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Firms urged to consider end-to-end security
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Firms urged to consider end-to-end security

Investing in good internal security systems is a good start, but firms need to consider end-to-end security to safeguard them when communicating with external businesses or clients, according to a security company manager.

Dekko Secure general manager Eric Schwantler said even if law firms have secure and protected internal communication pathways, as soon as they communicate with external people, that security can be lost.

“Security breaches are mostly not about communication within the law firms, it’s about when law firms or partners have to correspond with other businesses, law firms or individuals outside,” Mr Schwantler said.

“Even if they've got very good security systems, as soon as they have to go outside of their premise, they're vulnerable because they’ve given that information to somebody else’s system.”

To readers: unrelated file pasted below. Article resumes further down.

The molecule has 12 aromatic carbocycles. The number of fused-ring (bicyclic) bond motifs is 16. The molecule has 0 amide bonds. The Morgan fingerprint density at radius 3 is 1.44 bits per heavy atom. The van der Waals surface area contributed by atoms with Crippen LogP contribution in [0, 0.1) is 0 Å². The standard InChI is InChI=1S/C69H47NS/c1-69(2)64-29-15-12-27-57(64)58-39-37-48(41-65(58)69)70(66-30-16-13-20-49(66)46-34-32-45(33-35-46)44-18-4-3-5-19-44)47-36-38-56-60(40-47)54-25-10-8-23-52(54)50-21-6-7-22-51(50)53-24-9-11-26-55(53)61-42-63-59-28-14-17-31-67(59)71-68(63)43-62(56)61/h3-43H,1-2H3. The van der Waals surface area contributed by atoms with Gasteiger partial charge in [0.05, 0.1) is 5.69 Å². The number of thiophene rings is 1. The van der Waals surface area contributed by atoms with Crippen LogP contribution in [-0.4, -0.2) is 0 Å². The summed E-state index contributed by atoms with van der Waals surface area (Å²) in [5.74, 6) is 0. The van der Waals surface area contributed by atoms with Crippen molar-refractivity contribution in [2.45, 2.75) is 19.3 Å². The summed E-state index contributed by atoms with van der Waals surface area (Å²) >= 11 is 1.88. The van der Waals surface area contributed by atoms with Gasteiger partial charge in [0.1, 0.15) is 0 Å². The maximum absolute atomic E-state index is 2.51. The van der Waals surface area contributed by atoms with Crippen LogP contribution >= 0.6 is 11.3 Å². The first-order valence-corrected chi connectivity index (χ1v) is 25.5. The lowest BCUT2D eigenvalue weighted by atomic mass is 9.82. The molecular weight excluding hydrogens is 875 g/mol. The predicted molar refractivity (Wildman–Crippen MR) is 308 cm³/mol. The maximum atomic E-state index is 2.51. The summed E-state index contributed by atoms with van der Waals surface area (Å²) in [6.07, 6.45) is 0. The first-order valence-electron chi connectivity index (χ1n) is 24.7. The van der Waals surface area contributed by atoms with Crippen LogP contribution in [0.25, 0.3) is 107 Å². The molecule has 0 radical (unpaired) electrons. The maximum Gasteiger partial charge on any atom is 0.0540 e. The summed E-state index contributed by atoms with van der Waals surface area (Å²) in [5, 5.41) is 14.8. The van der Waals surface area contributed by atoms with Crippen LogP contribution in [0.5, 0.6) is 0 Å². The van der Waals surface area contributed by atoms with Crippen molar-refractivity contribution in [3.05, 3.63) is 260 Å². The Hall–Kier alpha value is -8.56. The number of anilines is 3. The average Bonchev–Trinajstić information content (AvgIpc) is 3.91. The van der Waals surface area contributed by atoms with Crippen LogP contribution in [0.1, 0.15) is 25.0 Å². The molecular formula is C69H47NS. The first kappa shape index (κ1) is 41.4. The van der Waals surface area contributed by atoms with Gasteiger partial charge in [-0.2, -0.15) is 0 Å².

Mr Schwantler said by way of example a law firm may need to send a critical document to a high-profile client who asks the firm to send it to their personal Gmail account.

“It doesn't matter what the law firm does, it’s now sitting inside Gmail’s server in America,” he said. “So end-to-end security is critical.”

Firms should consider using a system that allows them to create closed communication networks with their clients, where all parties are required to create an account to share encrypted information without having to send it to each other via email, Mr Schwantler said.

“When person A talks to person B, it doesn’t matter whether they're in different parts of the world, it needs to be encrypted at point A and decrypted at point B,” he said.

“So that’s one way of solving the problem, creating a closed circle for communication.”

However, Mr Schwantler said there is only so much firms can do as external hackers tend to only compromise 20 to 25 per cent of all security breaches. The rest of security breaches are caused by insiders, he said.

“That's split in to insiders that are maliciously doing something like intentionally sending customer records or sending documents out that shouldn't be sent out, and then there are mistakes, such as people sending an email to the wrong person."

He added: "That’s a problem you can’t avoid.”

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